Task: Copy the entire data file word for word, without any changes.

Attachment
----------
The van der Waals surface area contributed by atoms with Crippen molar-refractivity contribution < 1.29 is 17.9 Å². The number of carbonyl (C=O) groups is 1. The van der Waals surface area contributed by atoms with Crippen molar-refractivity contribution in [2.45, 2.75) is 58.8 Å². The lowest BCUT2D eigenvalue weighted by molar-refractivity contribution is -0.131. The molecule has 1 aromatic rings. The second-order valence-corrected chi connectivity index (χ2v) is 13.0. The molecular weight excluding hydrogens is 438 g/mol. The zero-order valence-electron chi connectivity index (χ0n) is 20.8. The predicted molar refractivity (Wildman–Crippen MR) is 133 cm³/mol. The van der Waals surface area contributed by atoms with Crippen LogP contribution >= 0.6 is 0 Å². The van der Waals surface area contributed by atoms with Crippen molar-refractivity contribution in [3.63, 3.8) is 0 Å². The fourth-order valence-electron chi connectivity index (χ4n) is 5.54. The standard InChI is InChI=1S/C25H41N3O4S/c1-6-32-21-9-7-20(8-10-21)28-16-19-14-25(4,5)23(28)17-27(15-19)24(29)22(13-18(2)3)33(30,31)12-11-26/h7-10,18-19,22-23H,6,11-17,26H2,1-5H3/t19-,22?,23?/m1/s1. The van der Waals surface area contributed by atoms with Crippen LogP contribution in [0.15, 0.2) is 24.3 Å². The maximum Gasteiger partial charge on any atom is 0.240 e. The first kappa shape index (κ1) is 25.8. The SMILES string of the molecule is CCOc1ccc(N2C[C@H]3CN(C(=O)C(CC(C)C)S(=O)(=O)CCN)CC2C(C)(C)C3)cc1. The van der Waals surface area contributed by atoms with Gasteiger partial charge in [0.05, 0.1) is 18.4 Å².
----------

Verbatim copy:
The van der Waals surface area contributed by atoms with Crippen molar-refractivity contribution < 1.29 is 17.9 Å². The number of carbonyl (C=O) groups is 1. The van der Waals surface area contributed by atoms with Crippen molar-refractivity contribution in [2.45, 2.75) is 58.8 Å². The lowest BCUT2D eigenvalue weighted by molar-refractivity contribution is -0.131. The molecule has 1 aromatic rings. The second-order valence-corrected chi connectivity index (χ2v) is 13.0. The molecular weight excluding hydrogens is 438 g/mol. The zero-order valence-electron chi connectivity index (χ0n) is 20.8. The predicted molar refractivity (Wildman–Crippen MR) is 133 cm³/mol. The van der Waals surface area contributed by atoms with Crippen LogP contribution >= 0.6 is 0 Å². The van der Waals surface area contributed by atoms with Crippen molar-refractivity contribution in [3.63, 3.8) is 0 Å². The fourth-order valence-electron chi connectivity index (χ4n) is 5.54. The standard InChI is InChI=1S/C25H41N3O4S/c1-6-32-21-9-7-20(8-10-21)28-16-19-14-25(4,5)23(28)17-27(15-19)24(29)22(13-18(2)3)33(30,31)12-11-26/h7-10,18-19,22-23H,6,11-17,26H2,1-5H3/t19-,22?,23?/m1/s1. The van der Waals surface area contributed by atoms with Crippen LogP contribution in [0.15, 0.2) is 24.3 Å². The maximum Gasteiger partial charge on any atom is 0.240 e. The first kappa shape index (κ1) is 25.8. The SMILES string of the molecule is CCOc1ccc(N2C[C@H]3CN(C(=O)C(CC(C)C)S(=O)(=O)CCN)CC2C(C)(C)C3)cc1. The van der Waals surface area contributed by atoms with Gasteiger partial charge in [0.05, 0.1) is 18.4 Å².